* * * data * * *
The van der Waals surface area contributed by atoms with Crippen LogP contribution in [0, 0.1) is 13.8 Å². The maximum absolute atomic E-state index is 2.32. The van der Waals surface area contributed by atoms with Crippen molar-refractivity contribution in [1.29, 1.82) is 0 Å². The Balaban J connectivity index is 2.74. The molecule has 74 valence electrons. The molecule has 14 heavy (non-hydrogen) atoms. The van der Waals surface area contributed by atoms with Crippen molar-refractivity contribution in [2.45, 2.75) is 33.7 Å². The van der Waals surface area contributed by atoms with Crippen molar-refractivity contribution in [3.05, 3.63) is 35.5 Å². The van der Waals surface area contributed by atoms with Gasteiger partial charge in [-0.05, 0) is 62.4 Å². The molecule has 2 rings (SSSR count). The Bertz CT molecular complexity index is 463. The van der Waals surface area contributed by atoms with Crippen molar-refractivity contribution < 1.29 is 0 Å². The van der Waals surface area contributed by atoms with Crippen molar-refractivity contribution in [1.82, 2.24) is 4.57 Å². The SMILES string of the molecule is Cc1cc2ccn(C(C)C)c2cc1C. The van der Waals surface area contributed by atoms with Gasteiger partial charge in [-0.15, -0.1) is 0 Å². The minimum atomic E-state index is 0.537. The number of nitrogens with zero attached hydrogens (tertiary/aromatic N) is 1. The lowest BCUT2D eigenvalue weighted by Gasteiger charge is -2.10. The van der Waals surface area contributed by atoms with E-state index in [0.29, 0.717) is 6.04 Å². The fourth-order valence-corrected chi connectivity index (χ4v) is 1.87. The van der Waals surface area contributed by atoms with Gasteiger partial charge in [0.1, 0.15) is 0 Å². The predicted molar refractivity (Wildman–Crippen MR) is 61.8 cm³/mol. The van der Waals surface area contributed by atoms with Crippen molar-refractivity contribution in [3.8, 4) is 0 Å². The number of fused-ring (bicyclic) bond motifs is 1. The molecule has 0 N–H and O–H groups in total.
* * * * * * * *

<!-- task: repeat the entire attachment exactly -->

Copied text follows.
The van der Waals surface area contributed by atoms with Crippen LogP contribution in [0, 0.1) is 13.8 Å². The maximum absolute atomic E-state index is 2.32. The van der Waals surface area contributed by atoms with Crippen molar-refractivity contribution in [1.29, 1.82) is 0 Å². The Balaban J connectivity index is 2.74. The molecule has 74 valence electrons. The molecule has 14 heavy (non-hydrogen) atoms. The van der Waals surface area contributed by atoms with Crippen molar-refractivity contribution in [2.45, 2.75) is 33.7 Å². The van der Waals surface area contributed by atoms with Crippen molar-refractivity contribution in [3.05, 3.63) is 35.5 Å². The van der Waals surface area contributed by atoms with Gasteiger partial charge in [-0.05, 0) is 62.4 Å². The molecule has 2 rings (SSSR count). The Bertz CT molecular complexity index is 463. The van der Waals surface area contributed by atoms with Crippen molar-refractivity contribution < 1.29 is 0 Å². The van der Waals surface area contributed by atoms with Crippen molar-refractivity contribution in [1.82, 2.24) is 4.57 Å². The SMILES string of the molecule is Cc1cc2ccn(C(C)C)c2cc1C. The van der Waals surface area contributed by atoms with Gasteiger partial charge in [-0.15, -0.1) is 0 Å². The minimum atomic E-state index is 0.537. The number of nitrogens with zero attached hydrogens (tertiary/aromatic N) is 1. The lowest BCUT2D eigenvalue weighted by Gasteiger charge is -2.10. The van der Waals surface area contributed by atoms with E-state index in [0.29, 0.717) is 6.04 Å². The fourth-order valence-corrected chi connectivity index (χ4v) is 1.87. The van der Waals surface area contributed by atoms with Gasteiger partial charge in [0.1, 0.15) is 0 Å². The predicted molar refractivity (Wildman–Crippen MR) is 61.8 cm³/mol. The van der Waals surface area contributed by atoms with Crippen molar-refractivity contribution in [3.8, 4) is 0 Å². The number of fused-ring (bicyclic) bond motifs is 1. The molecule has 0 N–H and O–H groups in total.